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Acting Peace Corps Director Carrie Hessler-Radelet (Western Samoa 1981-83) will host a Town Hall for RPCVs on April 2

Acting Peace Corps Director Carrie Hessler-Radelet (Western Samoa, 1981-83) will be hosting a Town Hall for RPCVs on April 2, 2013, from 6:00 – 7:30 p.m. EDT.  She will discuss and answer questions about important topics identified by the RPCV community.  RPCVs should submit their topics and questions – along with their name, country and dates of service – in advance to thirdgoal@peacecorps.gov (please refer to “Town Hall Question” in the subject line) or tweet them at @PeaceCorps with the hashtag #PCtownhall. RPCVs around the world are encouraged to join via our live-stream broadcast at the URL here: http://www.ustream.tv/channel/pc-town-hall-meeting RPCVs in the Washington area are welcome to attend in person at Shriver Hall, Peace Corps Headquarters, 1111 20th Street NW, Washington, D.C., although seating is limited.  You can sign up to attend the event in person or request an email reminder of the live-stream event by registering to participate. Hessler-Radelet will also be . . .

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Review of Ben Berman's (Zimbabwe 1998-2000) Strange Borderlands

Strange Borderlands (Poems) By Ben Berman (Zimbabwe 1998-2000) Able Muse Press, $18.95 80 Pages 2013 Reviewed by Jan Worth-Nelson (Tonga 1976-78) As an unwilling alumna of a Peace Corps tragedy during my service many years ago – the 1976 murder in the Kingdom of Tonga of one volunteer by another, I quickly attuned to heart-pulsing themes of violence and cultural dislocation in Ben Berman’s riveting first poetry collection, Strange Borderlands. I have never quite recovered from the shock and senselessness of that murder, not to mention the unceasing parade of vivid, direct, in-your-face carnage – chickens, cats, dogs, horses, whales, the old woman in the hut behind me – what seems, in persistent memory, to be a daily, bloody assault, often in startling contrast to banal quotidian life. During a powerful earthquake during my first year, I stumbled out of my hut shrieking with fear – I would die 9,000 . . .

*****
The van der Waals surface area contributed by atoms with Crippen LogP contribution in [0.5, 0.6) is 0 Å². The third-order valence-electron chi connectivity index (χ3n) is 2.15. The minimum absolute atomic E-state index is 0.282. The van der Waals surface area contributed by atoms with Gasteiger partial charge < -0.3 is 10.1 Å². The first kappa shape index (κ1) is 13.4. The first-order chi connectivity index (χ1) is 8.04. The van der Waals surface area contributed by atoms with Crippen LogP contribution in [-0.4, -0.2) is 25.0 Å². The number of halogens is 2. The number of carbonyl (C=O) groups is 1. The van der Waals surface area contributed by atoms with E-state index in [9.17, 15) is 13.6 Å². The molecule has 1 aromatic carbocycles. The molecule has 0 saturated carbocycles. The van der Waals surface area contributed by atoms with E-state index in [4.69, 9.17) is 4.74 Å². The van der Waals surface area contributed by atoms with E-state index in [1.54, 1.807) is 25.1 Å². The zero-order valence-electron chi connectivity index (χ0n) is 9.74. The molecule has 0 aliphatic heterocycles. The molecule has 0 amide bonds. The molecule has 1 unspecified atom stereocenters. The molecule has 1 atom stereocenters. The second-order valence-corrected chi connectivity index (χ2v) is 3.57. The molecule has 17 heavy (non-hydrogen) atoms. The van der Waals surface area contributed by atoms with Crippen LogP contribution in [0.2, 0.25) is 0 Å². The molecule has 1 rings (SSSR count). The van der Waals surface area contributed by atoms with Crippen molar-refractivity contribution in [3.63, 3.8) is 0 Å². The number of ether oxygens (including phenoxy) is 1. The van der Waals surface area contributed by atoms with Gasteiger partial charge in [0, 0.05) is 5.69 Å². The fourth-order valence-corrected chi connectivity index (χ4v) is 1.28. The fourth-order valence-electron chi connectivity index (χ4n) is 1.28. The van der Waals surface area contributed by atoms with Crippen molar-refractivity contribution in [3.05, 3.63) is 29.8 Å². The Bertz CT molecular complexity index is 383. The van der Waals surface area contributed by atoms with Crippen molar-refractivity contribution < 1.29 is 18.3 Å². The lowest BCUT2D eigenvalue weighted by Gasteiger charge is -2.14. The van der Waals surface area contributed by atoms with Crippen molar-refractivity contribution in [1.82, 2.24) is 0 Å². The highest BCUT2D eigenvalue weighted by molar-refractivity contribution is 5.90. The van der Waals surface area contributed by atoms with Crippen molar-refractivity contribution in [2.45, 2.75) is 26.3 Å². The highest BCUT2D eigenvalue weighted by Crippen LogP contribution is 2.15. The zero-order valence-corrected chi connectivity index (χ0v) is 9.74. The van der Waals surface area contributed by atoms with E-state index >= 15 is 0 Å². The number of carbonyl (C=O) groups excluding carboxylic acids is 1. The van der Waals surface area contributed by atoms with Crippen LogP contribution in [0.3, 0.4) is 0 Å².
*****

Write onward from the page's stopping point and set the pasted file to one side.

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What does Barry Hillenbrand (Ethiopia 1963-65) Have to Say About Pope Francis?

Barry Hillenbrand (Ethiopia 1963-65) (Jesuit trained so he knows what he is talking about ) and who after the Peace Corps went on to be a correspondent of TIME magazine for more than 30 years serving most of those years as a foreign correspondent, including three years as South American Bureau Chief based in Rio de Janeiro and covering the early years of the Dirty War in Argentina sent me this email based on the recent blog about our new Pope. Here’s what Saint Barry had to say. (By the way, his wife would never call him a saint.) • Sigh.  First of all any archbishop who holds up a football banner while decked out in his miter has to be partly alright, but this cozy laddie-ness will no doubt be added to all those other overly charming traits that Donna Gebera finds so suspicious. I suspect that part of D. Gebera’s problem is . . .

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The New Pope and the Geopolitics of Secrecy by Brazilian Feminist Theologian Ivone Gebara, one of Latin America's Foremost Catholic Thinkers